New Zealand-based RNAi drug developer Genesis Research and Development warned investors last week that it may not be able to secure the funding necessary to continue its operations, raising questions about how long the company can stay afloat.
"The global economic changes in 2008 have had a significant impact on biotechnology financing," Genesis Chairman Joachim von Roy wrote in the company's annual report, which was made available last week. "This is particularly so in New Zealand … [and] a recent review of prospects for raising capital to fund Genesis for the next year has concluded that this is not likely to be successful."
Adding to Genesis' woes has been its inability to secure the more than NZ$2 million ($1.2 million) it is owed by Pure Power Global after it sold the renewable-energy firm its majority stake in a biofuels company, he noted (see RNAi News, 2/12/2009).
In addition, the New Zealand government-funded investment organization Foundation for Research Science and Technology "has not yet agreed to provide funding for [the company's] gene-silencing project," von Roy stated.
Genesis faces "an extremely difficult situation that will demand challenging decisions," Genesis CEO Stephen Hall added in the report. "At this stage, it is not possible to predict the outcome," but the company expects to provide additional information "as soon as possible."
Genesis' financial troubles originally surfaced in February after it issued a letter asking existing shareholders to consider making additional investments in the company as it faced a cash balance "substantially lower than planned."
In that letter, Hall indicated that the beleaguered RNAi shop was in discussions with various biotechnology and pharmaceutical firms about money-generating "commercial relationships," specifically related to Genesis' oncology program and a novel early-stage single-stranded RNAi technology.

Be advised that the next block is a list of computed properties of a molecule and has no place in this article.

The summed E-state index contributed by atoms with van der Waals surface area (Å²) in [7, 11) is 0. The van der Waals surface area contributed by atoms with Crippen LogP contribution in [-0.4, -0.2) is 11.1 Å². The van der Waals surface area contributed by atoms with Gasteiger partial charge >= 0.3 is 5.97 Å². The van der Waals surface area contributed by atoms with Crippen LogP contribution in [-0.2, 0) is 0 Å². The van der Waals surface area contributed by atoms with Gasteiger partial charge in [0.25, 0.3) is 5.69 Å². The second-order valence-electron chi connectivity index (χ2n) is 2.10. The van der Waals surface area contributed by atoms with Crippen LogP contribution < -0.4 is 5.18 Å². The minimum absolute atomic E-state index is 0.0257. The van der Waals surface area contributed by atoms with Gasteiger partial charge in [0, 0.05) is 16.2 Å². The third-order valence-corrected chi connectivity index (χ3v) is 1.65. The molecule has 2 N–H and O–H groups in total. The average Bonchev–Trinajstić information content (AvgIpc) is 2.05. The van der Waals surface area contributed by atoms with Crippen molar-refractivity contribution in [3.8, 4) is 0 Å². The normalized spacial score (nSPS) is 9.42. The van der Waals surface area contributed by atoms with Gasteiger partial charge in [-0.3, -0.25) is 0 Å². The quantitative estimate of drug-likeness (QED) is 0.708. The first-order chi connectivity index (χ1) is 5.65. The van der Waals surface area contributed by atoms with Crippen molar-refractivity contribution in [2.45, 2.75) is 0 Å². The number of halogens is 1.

The lead target in Genesis' preclinical cancer program is the M1 subunit of ribonucleotide reductase, an enzyme that catalyzes the formation of the deoxyribonucleotide precursors required for DNA synthesis. Another RNAi drug shop, Calando Pharmaceuticals, is currently testing an siRNA-based drug against the M2 subunit of the enzyme in a phase I study (see RNAi News, 6/5/2008).
Genesis' so-called ssRNAi technology, meanwhile, is designed to overcome the delivery hurdle that has proven to be a major limiting factor in the development of RNAi-based therapeutics. The molecules are designed to be delivered without a vehicle as chemically modified, nucleobase-masked, single-stranded RNAs that “form an active double-stranded molecule only when the masking groups are removed inside cells," according to the company.
Despite "significant international interest" in these efforts, industry deals "are unlikely to be consummated quickly," von Roy wrote in the annual report. As such, Genesis' board is "evaluating all options to ensure that the value within [the company] is realized, even if we have insufficient funds to continue the current level of operations."
Exactly what these options are remains unclear; Genesis officials were unavailable for comment by press time.
Earlier this year Hall told RNAi News that the company was “considering a rights issue for all shareholders” and is “talking to several potential large new investors.”
But in the annual report last week, Hall wrote that there has been "little buying interest" in the company's shares, which have been steadily losing value amid low trading volume.